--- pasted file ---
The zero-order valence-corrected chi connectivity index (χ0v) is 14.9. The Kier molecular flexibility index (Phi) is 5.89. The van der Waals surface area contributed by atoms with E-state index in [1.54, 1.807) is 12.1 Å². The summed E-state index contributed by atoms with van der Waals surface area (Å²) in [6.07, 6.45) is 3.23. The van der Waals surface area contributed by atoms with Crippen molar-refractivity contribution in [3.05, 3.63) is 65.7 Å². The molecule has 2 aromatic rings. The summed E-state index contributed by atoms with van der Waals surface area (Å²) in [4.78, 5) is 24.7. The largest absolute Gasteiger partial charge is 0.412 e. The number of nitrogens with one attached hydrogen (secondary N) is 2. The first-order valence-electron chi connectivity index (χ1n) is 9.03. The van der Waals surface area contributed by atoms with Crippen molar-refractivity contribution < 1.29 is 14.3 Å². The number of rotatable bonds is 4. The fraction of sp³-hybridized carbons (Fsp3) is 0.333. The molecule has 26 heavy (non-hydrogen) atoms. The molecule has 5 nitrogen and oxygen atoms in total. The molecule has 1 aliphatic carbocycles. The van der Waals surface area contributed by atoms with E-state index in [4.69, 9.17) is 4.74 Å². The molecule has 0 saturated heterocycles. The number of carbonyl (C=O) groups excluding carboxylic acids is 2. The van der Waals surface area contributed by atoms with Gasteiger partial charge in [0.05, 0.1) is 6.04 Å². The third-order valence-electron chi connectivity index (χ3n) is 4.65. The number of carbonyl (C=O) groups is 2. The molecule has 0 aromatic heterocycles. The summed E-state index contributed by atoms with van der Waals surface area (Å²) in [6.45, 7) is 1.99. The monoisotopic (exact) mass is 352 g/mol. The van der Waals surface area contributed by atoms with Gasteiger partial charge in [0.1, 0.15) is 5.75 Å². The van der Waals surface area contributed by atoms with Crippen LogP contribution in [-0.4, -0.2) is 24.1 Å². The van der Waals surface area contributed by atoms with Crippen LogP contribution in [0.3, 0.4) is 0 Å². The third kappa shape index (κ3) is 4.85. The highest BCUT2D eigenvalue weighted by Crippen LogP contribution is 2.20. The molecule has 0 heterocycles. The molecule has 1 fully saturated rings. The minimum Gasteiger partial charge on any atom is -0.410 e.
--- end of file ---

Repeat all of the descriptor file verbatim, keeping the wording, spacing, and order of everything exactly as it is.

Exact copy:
The zero-order valence-corrected chi connectivity index (χ0v) is 14.9. The Kier molecular flexibility index (Phi) is 5.89. The van der Waals surface area contributed by atoms with E-state index in [1.54, 1.807) is 12.1 Å². The summed E-state index contributed by atoms with van der Waals surface area (Å²) in [6.07, 6.45) is 3.23. The van der Waals surface area contributed by atoms with Crippen molar-refractivity contribution in [3.05, 3.63) is 65.7 Å². The molecule has 2 aromatic rings. The summed E-state index contributed by atoms with van der Waals surface area (Å²) in [4.78, 5) is 24.7. The largest absolute Gasteiger partial charge is 0.412 e. The number of nitrogens with one attached hydrogen (secondary N) is 2. The first-order valence-electron chi connectivity index (χ1n) is 9.03. The van der Waals surface area contributed by atoms with Crippen molar-refractivity contribution < 1.29 is 14.3 Å². The number of rotatable bonds is 4. The fraction of sp³-hybridized carbons (Fsp3) is 0.333. The molecule has 26 heavy (non-hydrogen) atoms. The molecule has 5 nitrogen and oxygen atoms in total. The molecule has 1 aliphatic carbocycles. The van der Waals surface area contributed by atoms with E-state index in [4.69, 9.17) is 4.74 Å². The molecule has 0 saturated heterocycles. The number of carbonyl (C=O) groups excluding carboxylic acids is 2. The van der Waals surface area contributed by atoms with Gasteiger partial charge in [0.05, 0.1) is 6.04 Å². The third-order valence-electron chi connectivity index (χ3n) is 4.65. The number of carbonyl (C=O) groups is 2. The molecule has 0 aromatic heterocycles. The summed E-state index contributed by atoms with van der Waals surface area (Å²) in [6.45, 7) is 1.99. The monoisotopic (exact) mass is 352 g/mol. The van der Waals surface area contributed by atoms with Gasteiger partial charge in [0.1, 0.15) is 5.75 Å². The van der Waals surface area contributed by atoms with Crippen LogP contribution in [-0.4, -0.2) is 24.1 Å². The van der Waals surface area contributed by atoms with Crippen LogP contribution in [0.3, 0.4) is 0 Å². The third kappa shape index (κ3) is 4.85. The highest BCUT2D eigenvalue weighted by Crippen LogP contribution is 2.20. The molecule has 0 heterocycles. The molecule has 1 fully saturated rings. The minimum Gasteiger partial charge on any atom is -0.410 e.